The table of standards and expectations of appropriate content in the NCTM standards suggests that students should “identify, compare, and analyze attributes of two and three-dimensional shapes and develop vocabulary to describe the attributes.” The lesson that was reviewed complies with this standard in its exercises that guide students to discover the similarities and differences that exist among objects that are depicted in a concrete three-dimensional models and two-dimensional maps. Similarly, the lesson connects vocabulary such as cubic unit, volume, two-dimensional, and three-dimensional to the concepts they represent by using hands-on learning activities as reinforcement. Secondly, the NCTM content standard that suggests students should “investigate, describe, and reason about the results of subdividing, combining and transforming shapes,” is apparent in the lesson in the exercise that asks learners to transform the cubes by removing cubic units and determine the resulting change. Skill worksheet 22, which also covers content included in this NCTM standard, explores breaking shapes into parts by shading the target area and determining the characteristics of that portion of the figure. The third content standard in the 3rd-5th grade band that describes content included in this lesson states that students should “make and test conjectures about geometric properties and relationships and develop logical arguments to justify conclusions.” This speculation is evident in the beginning of the lesson with discussions that explore the best ways to calculate the volume of something, when students make their original conjectures and justify their reasoning, then again later when the class discusses some of the successful strategies that the students used. The next NCTM content standard that is touched on by participation in this lesson says, “Predict and describe the results of sliding, flipping, and turning two-dimensional shapes.” Part of this exploration in geometry involves building a three-dimensional model from a two-dimensional map that is provided, flipping the three-dimensional model that is created, and drawing a two-dimensional illustration of the flipped figure. When doing this part, young explorers can see for themselves how a two-dimensional representation of a three-dimensional object changes after a flip is made to the object. The fifth content standard that Counting Cubes covers suggests students should “build and draw geometric objects.” The entire beginning portion of the geometry lesson involves building and drawing geometric objects in order to build strong conceptual understanding of the mathematical ideas. Likewise, the standard: “identify and build a three-dimensional object from two-dimensional representations of that object” is represented in almost exactly that context several times in the lesson. The inverse of that standard, “Identify and build a two-dimensional representation of a three-dimensional object,” is similarly repeatedly addressed; with every example, the lesson’s creators have the learners represent the objects with both a two and three-dimensional representation so the participants gain proficiency at moving between the different types of representations. The eighth content standard from the 3rd-5th grade band from which ideas are taught by the lesson suggests students should “use geometric models to solve problems in other areas of mathematics, such as number and measurement.” This standard is basically echoed by the activities contained in the lesson. Students are guided to explore measurement of number of cubic units that make up volume through three-dimensional geometric shapes that are meant as concrete representations of what the containers could hold. Finally, the NCTM content standard that states students should “recognize geometric ideas and relationships and apply them to other disciplines and to problems that rise in the classroom or in every day life, is applied at the end of the lesson when the worksheet activities culminate with a tie-in to discovering the volumes of cartons that might be found in the students everyday life.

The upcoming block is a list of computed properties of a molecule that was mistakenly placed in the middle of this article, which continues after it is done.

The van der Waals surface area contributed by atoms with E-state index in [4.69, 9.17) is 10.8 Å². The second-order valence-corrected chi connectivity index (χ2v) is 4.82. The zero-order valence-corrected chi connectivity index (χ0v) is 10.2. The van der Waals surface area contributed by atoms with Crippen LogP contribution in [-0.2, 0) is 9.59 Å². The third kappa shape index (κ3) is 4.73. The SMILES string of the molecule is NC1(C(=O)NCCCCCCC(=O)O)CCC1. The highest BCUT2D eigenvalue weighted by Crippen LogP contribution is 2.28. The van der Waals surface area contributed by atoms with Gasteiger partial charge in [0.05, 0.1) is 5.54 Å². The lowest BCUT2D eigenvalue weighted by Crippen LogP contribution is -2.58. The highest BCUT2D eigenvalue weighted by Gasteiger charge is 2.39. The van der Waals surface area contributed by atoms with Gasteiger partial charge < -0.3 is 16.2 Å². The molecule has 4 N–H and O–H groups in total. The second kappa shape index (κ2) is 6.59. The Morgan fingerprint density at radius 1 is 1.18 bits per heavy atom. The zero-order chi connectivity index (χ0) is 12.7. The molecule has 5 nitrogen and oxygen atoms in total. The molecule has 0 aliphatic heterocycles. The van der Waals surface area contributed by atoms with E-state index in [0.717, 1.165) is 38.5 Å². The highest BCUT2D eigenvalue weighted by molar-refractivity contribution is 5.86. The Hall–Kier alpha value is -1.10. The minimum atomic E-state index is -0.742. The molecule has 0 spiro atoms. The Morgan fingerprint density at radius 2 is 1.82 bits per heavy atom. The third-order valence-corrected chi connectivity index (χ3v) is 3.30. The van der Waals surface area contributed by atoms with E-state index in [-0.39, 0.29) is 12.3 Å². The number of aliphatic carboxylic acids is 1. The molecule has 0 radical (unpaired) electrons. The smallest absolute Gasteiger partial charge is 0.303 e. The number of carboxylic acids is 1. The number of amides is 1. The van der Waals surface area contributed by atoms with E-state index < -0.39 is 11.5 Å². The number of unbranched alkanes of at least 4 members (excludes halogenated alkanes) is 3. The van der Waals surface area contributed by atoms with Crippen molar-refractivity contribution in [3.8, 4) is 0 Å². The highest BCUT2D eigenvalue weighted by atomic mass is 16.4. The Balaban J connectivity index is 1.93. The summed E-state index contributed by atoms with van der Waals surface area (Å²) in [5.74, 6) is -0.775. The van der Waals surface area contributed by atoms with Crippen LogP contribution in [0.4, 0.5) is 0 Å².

The lesson counting cubes does a good job of meeting the five NCTM process standards. The first process standard, problem solving, involves creating new mathematical knowledge through problem solving; which is, as Van De Walle explains, “the vehicle through which children develop mathematical ideas.” This problem solving is the basis for the discovery learning that is supplied by the lesson. The lesson begins by having students reflect on the ideas they already have about the amount of space inside an object and ways that it could be measured. It then asks them to explore means of demonstrating three-dimensional space and construct concrete models to proceed, one step at a time, through the exercises discovering connections to new concepts and understanding. The second process standard, reasoning and proof, is characterized by logically thinking about presented problems, deciding on a logical method for finding a solution, and determine if the answers are logical and make sense. The safe pairs that this lesson provides for students to reason through the small jumps in conceptual understanding that the worksheets asks, allow for a comfortable atmosphere and predetermined points at which to periodically compare results and verify that the reasoning being used is a valid strategy that is leading the learner to reasonable answers. The third NCTM process standard, communication, highlights, as Van De Walle informs, “the importance of being able to talk about, write about, describe, and explain mathematical ideas.” This process standard also stresses communication as another means of active participation in the search for answers. Communication is included in this lesson in various forms; verbal communication is used in the introductory lecture when concepts, methods and strategies are being discussed. Verbal communication is also used when the pairs are exploring the counting cubes to find the answers for the worksheets provided. Written communication is required in this lesson when the learners are required to fill out the worksheets and create the two-dimensional representations of the shapes that are created and demonstrate that they posses an understanding of the ideas presented. The fourth process standard, connections, is concerned with the interrelations among mathematical ideas, how these mathematical ideas build on one another, and the connections to the world outside the classroom. Counting Cubes’ worksheets do a nice job of creating a steady, progressive growth toward building a true conceptual understanding of the reasons why length times width times height will explain the volume of a rectangular prism and a good conceptual base to which other connections can be connected in order to determine the volume of other three-dimensional objects. Another strong point of this lesson that connects to this standard is the tie to the volume of a puzzle box and a cereal box, thus providing a connection outside the classroom to the mathematical ideas presented in the lesson. The final NCTM process standard, representation, involves the ability to illustrate mathematical ideas in order to demonstrate understanding and communicate ideas. This geometry lesson moves excellently from one representation to another to help strengthen students’ understanding that there are multiple ways to represent the same object and some representations can be better models for certain problems. On one of the extra worksheets, the lesson even points out some of the limitations of reproducing a three-dimensional figure in two-dimensional space; it has students explore the possible representations, and has the students discover some of the drawbacks of each type of representation.